Now, after all, the Carens being a Kia car, it couldn’t miss out on being loaded on features to the T. This is why the Carens comes equipped with a 10.25-inch infotainment system with integrated Apple CarPlay and Android Auto, an 8-speaker Bose surround system, 64-color ambient lighting, air quality purifier, wireless charging dock for the front row, and a sunroof. The instrument cluster is digital and throws out all sorts of information that you need during the drive, bold and clear. However, the Carens does miss out on the most in-demand feature, and that is a panoramic sunroof, for now.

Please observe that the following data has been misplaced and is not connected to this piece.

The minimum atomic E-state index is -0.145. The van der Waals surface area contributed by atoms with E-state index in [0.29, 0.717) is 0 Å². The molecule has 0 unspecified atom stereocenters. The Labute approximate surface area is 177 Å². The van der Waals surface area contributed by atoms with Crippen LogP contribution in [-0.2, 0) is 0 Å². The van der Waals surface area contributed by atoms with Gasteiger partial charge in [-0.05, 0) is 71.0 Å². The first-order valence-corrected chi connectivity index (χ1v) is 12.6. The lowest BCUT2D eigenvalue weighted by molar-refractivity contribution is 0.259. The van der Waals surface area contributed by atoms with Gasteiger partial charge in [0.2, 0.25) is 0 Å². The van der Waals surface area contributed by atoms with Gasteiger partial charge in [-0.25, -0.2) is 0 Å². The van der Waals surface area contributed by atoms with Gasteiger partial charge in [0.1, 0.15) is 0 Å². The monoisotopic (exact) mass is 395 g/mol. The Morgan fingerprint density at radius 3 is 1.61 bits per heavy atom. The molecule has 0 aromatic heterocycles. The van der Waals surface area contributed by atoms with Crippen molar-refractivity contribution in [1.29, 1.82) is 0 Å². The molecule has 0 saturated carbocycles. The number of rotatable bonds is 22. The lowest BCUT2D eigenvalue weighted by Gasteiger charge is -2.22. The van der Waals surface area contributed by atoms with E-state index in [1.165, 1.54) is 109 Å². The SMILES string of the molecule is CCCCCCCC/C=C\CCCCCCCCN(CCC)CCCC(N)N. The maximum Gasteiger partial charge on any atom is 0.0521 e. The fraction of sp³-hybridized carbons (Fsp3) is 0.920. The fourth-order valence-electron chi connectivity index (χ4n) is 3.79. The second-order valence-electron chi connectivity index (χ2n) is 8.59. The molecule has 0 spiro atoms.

Overall, the build quality inside the cabin is top-notch, and the standard safety features like 6-airbags, ESC with ABS, Hill Assist Control, Brake Assist, Tyre Pressure Monitoring System, disc brakes for all wheels, and rear parking sensors will keep you safe. Mind you, these safety features are standard across all the variants, translating Carens to offer the best safety across all the variants. So if you are looking for a seven-seater for yourself, then you know which car to consider as an option on priority, as the Carens ticks one-or-two more boxes compared to the rivals on the features and safety front.

What’s under the hood?